I had been rather disappointed by the 2000-album "Khronos", after they had release a truly outstanding album with "A Dark Poem" and also "Sleep Of The Angels" had been a good one. So I approached "Genesis" with rather mixed feelings, should I feel hope or rather expect little? Most probably rather the latter, because "Genesis" might not be their best album, but still it comes damn close to "A Dark Poem".
Returning to their old, hardly readable logo, ROTTING CHRIST perform a split between the gruffness of their early works, the epic melodies of their later releases and some elements that had not been there before. But first things first. Opener "Daemons" clearly shows the Black Metal-roots of the Greeks, with a sort of ethereal female opera voice in the background, while still melodic it is a good bit heavier than what they had released of late.
But the following "Lex Talionis" impressively showcases that they have stopped following the lead of others, but now truly walk a path of their own, because this track is just plainly fantastic! Heavy, epic, melodic and with almost Gregorian sounding chants in the background and the chorus that give the song a dense and haunting atmosphere, which captures the listener in an almost vice-like grip. The deep, clear vocals are less sung, rather spoken and are not as convincing as the choir-performance, but still does not take away anything from the magic of this song, which combines the past, the present and maybe the future of ROTTING CHRIST.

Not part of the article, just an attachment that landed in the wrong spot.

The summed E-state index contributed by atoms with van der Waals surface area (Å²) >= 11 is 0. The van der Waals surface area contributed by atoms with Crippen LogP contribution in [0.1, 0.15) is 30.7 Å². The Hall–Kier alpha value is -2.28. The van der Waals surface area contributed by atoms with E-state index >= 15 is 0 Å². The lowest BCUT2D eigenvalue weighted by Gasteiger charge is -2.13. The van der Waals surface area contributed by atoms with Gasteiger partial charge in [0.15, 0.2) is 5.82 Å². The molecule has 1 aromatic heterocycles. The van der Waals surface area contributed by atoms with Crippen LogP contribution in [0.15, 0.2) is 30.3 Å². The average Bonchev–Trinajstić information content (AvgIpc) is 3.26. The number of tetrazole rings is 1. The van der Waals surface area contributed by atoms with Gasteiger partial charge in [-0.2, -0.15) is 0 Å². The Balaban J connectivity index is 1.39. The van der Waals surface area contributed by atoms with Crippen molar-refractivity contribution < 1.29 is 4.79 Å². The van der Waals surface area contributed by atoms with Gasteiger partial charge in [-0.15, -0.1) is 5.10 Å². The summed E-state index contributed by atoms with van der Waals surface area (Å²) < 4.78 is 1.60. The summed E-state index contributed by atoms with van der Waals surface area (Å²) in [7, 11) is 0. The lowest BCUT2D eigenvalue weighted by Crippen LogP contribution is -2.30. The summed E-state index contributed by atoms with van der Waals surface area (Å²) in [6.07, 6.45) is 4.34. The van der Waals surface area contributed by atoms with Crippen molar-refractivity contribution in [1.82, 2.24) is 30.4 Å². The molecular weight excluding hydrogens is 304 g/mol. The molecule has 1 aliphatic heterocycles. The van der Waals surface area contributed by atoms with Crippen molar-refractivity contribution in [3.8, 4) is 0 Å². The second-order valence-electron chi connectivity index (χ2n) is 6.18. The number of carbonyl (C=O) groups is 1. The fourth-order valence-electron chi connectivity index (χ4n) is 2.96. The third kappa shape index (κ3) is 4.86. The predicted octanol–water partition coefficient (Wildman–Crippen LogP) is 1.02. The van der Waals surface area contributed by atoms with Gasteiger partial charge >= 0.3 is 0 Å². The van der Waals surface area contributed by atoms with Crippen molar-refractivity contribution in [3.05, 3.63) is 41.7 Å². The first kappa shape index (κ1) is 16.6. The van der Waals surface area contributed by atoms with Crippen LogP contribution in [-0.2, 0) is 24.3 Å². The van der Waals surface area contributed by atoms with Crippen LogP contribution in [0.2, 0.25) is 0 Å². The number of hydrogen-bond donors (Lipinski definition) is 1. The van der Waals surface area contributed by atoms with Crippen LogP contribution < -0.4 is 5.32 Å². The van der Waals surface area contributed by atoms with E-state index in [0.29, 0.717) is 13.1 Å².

Also "Quintessence" captures this spirit, with even better clear vocals by Sakis (at least I guess that it is him, who does those), while the music is heavier here, not as epic and atmospheric, while still retaining its melody and "Nightmare" offers us some reduced heaviness while increasing the atmospheric share within the composition with its dreamy guitar-lead and again very well implemented clear vocals. Also "Dying" is worth mentioning, rather slow-paced, very atmospheric, very good.
With "Genesis" ROTTING CHRIST have managed to combine the rough Black Metal of their beginnings with the atmospheric and melancholic melodies of their "A Dark Poem" and "Sleep Of The Angels"-era, plus bringing in some newer elements (like clear vocals and the choir), which accentuate their compositions and that their guitar-melodies are somewhat of a trademark of the Greek quintet should be known by now anyway.
Like I said, "Genesis" does not reach "A Dead Poem", but comes very close to it, so fans of any era of ROTTING CHRIST should check out this, their eighth album to date, you should not be disappointed! (Online November 5, 2002)